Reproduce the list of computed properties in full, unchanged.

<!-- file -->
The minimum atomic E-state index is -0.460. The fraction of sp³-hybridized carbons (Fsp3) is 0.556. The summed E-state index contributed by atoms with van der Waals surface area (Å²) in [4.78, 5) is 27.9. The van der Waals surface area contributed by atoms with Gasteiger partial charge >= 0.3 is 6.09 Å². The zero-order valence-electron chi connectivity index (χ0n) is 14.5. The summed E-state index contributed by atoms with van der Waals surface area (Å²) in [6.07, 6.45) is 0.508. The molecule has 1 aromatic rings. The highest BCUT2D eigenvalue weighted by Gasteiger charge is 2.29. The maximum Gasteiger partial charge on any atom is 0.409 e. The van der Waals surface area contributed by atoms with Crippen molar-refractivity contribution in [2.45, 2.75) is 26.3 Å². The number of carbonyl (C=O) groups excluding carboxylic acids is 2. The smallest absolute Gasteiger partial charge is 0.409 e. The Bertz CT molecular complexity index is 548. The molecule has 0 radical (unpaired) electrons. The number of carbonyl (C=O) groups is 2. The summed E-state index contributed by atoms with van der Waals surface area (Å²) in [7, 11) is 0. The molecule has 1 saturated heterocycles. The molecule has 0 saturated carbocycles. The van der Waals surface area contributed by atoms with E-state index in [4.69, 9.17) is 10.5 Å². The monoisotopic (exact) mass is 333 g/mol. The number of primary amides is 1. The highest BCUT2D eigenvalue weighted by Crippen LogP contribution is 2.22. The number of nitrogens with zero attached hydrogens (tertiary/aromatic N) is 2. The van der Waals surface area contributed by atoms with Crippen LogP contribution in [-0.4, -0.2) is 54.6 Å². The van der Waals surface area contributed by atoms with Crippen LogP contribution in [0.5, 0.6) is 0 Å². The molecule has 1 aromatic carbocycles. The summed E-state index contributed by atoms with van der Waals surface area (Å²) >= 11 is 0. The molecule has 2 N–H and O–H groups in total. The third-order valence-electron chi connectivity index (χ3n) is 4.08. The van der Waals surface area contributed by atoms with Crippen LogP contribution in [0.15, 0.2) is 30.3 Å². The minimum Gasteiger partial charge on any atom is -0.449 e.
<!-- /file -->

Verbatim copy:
The minimum atomic E-state index is -0.460. The fraction of sp³-hybridized carbons (Fsp3) is 0.556. The summed E-state index contributed by atoms with van der Waals surface area (Å²) in [4.78, 5) is 27.9. The van der Waals surface area contributed by atoms with Gasteiger partial charge >= 0.3 is 6.09 Å². The zero-order valence-electron chi connectivity index (χ0n) is 14.5. The summed E-state index contributed by atoms with van der Waals surface area (Å²) in [6.07, 6.45) is 0.508. The molecule has 1 aromatic rings. The highest BCUT2D eigenvalue weighted by Gasteiger charge is 2.29. The maximum Gasteiger partial charge on any atom is 0.409 e. The van der Waals surface area contributed by atoms with Crippen molar-refractivity contribution in [2.45, 2.75) is 26.3 Å². The number of carbonyl (C=O) groups excluding carboxylic acids is 2. The smallest absolute Gasteiger partial charge is 0.409 e. The Bertz CT molecular complexity index is 548. The molecule has 0 radical (unpaired) electrons. The number of carbonyl (C=O) groups is 2. The summed E-state index contributed by atoms with van der Waals surface area (Å²) in [7, 11) is 0. The molecule has 1 saturated heterocycles. The molecule has 0 saturated carbocycles. The van der Waals surface area contributed by atoms with E-state index in [4.69, 9.17) is 10.5 Å². The monoisotopic (exact) mass is 333 g/mol. The number of primary amides is 1. The highest BCUT2D eigenvalue weighted by Crippen LogP contribution is 2.22. The number of nitrogens with zero attached hydrogens (tertiary/aromatic N) is 2. The van der Waals surface area contributed by atoms with Crippen LogP contribution in [-0.4, -0.2) is 54.6 Å². The van der Waals surface area contributed by atoms with Crippen LogP contribution in [0.5, 0.6) is 0 Å². The molecule has 1 aromatic carbocycles. The summed E-state index contributed by atoms with van der Waals surface area (Å²) >= 11 is 0. The molecule has 2 N–H and O–H groups in total. The third-order valence-electron chi connectivity index (χ3n) is 4.08. The van der Waals surface area contributed by atoms with Crippen LogP contribution in [0.15, 0.2) is 30.3 Å². The minimum Gasteiger partial charge on any atom is -0.449 e.